The passage of the prudent layperson standard in Maryland became a rallying point for other ACEP chapters. The push for passage of the standard in other states served as the impetus for many ACEP chapters to hire professional lobbyists, create chapter health policy committees, and sponsor emergency medicine “Days on the Hill” to advocate for the standard.
Explore This IssueACEP Now: Vol 36 – No 09 – September 2017
Mr. Chaney also tells a story of his presenting this issue at a meeting of the National Council of State Legislators in 1994. At that time, no other medical specialty or group representing the larger house of medicine, including the American Medical Association (AMA) or the American Hospital Association (AHA), had any policy or official position on the issue. Understanding that building a coalition behind an issue is critical to successful advocacy, ACEP began working through ACEP’s delegates in the AMA Young Physicians Section and AMA Council on Medical Service, resulting in the passage of an AMA resolution in support of the prudent layperson standard. Both the AHA and AARP subsequently developed similar policies in support of the standard.
As other ACEP chapters were having success at the state level, success at the federal level came in 1997 with the passage of the federal Balanced Budget Act (BBA) of 1997. With then-Rep. Ben Cardin of Maryland as the primary sponsor, the BBA extended the standard to all Medicare plans and Medicaid managed care plans (but not Medicaid fee-for-service). The BBA included the language that we all recognize today:
The term “emergency medical condition” means a medical condition manifesting itself by acute symptoms of sufficient severity (including severe pain) such that a prudent layperson, who possesses an average knowledge of health and medicine, could reasonably expect the absence of immediate medical attention to result in:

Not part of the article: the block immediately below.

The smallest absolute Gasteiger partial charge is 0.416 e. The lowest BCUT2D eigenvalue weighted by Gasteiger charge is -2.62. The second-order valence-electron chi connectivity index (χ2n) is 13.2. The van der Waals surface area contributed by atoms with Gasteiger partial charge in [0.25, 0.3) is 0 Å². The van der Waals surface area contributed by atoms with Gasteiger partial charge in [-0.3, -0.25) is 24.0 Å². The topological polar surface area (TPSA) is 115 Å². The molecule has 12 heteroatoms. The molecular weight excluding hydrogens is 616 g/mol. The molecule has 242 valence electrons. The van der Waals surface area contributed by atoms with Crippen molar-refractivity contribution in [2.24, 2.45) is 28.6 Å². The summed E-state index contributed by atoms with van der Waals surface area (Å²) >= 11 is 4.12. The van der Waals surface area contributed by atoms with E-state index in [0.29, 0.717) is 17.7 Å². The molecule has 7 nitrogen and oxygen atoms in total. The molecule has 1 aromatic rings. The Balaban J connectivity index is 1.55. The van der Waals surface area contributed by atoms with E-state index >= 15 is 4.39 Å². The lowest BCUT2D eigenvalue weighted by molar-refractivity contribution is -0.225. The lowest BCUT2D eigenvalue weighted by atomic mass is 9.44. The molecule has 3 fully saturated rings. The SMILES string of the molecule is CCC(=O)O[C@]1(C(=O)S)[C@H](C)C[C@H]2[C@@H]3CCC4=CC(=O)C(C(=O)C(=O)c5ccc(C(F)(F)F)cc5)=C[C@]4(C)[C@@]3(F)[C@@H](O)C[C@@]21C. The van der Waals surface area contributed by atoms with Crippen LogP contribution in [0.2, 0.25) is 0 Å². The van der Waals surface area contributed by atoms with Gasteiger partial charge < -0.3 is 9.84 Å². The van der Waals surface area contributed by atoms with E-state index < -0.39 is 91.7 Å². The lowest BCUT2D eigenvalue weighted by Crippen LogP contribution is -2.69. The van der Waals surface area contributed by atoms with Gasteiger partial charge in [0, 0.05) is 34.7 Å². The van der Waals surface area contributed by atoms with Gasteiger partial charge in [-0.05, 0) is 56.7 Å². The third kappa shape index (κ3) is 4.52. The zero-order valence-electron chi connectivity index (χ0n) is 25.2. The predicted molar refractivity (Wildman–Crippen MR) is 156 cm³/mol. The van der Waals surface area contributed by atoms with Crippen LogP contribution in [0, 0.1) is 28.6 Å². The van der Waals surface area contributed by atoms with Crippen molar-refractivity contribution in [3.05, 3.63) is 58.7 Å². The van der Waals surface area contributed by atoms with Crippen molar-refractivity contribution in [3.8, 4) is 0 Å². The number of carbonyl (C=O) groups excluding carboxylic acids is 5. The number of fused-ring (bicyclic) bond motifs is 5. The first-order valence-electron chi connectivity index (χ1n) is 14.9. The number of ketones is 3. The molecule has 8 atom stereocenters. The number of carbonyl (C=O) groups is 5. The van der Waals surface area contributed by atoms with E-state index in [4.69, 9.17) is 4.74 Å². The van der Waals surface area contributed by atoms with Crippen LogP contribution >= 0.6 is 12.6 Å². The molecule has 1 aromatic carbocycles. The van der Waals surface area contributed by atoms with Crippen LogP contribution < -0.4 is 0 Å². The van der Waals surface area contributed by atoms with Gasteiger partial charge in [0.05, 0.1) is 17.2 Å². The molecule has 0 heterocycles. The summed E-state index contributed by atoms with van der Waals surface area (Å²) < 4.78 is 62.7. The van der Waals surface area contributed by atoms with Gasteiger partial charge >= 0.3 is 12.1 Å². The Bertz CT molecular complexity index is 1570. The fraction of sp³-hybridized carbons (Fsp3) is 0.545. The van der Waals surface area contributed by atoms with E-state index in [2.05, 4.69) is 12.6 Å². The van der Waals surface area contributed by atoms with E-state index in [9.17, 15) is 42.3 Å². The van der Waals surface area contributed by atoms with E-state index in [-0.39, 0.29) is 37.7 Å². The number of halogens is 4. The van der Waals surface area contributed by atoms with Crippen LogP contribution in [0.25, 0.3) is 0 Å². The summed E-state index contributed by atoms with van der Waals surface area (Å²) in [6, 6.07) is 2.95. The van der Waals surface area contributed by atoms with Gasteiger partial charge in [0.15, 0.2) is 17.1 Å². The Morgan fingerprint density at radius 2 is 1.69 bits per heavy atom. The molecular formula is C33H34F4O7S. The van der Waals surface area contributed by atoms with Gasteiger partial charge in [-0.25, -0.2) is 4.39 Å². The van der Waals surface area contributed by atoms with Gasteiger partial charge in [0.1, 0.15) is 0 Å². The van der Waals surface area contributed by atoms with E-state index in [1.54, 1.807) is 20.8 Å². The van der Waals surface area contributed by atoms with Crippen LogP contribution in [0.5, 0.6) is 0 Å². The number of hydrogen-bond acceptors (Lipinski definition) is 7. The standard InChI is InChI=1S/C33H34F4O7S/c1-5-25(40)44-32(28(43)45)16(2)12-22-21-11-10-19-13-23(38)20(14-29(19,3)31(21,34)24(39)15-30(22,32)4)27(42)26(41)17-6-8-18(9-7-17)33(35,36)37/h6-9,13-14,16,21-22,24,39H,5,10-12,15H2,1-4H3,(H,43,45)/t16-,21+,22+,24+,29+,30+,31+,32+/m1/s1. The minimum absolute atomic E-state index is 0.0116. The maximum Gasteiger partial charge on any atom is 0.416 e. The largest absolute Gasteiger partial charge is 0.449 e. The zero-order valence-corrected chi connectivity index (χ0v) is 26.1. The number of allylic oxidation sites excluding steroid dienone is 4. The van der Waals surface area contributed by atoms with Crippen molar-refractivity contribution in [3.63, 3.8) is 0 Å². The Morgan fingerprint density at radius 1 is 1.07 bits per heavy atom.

- placing the health of the individual (or, with respect to a pregnant woman, the health of the woman or her unborn child) in serious jeopardy,
- serious impairment to bodily functions, or
- serious dysfunction of any bodily organ or part.
The standard was extended to all federal health plans in 1998 by executive order of President Bill Clinton. With the passage of the Affordable Care Act in 2010, the standard was extended to all insurance plans regulated under the Employee Retirement Income Security Act (ERISA) and qualified health plans in the state Exchanges. To date, 47 states (all except Mississippi, New Hampshire, and Wyoming) have passed laws making some kind of prudent layperson standard mandatory in their state. Together, these laws protect almost all patients. The only patients who are not covered by the combination of law, regulation, and executive order are those patients in Medicaid fee-for-service.
Latest Attacks on Prudent Layperson
Despite the multiple layers of federal and state protection, patients and providers have been under increasing attack by government and private health care insurers. In 2011–2012, the Washington State Medicaid agency attempted to limit access to emergency care for Medicaid beneficiaries by limiting the number of allowed ED visits and denying payments based upon a long list of “nonemergent” diagnoses. Most recently, Anthem BlueCross BlueShield has begun enforcing statewide policies in Georgia, Missouri, and Indiana that deny coverage for care provided in the emergency department based upon the “patient’s presenting symptoms and the final diagnosis.”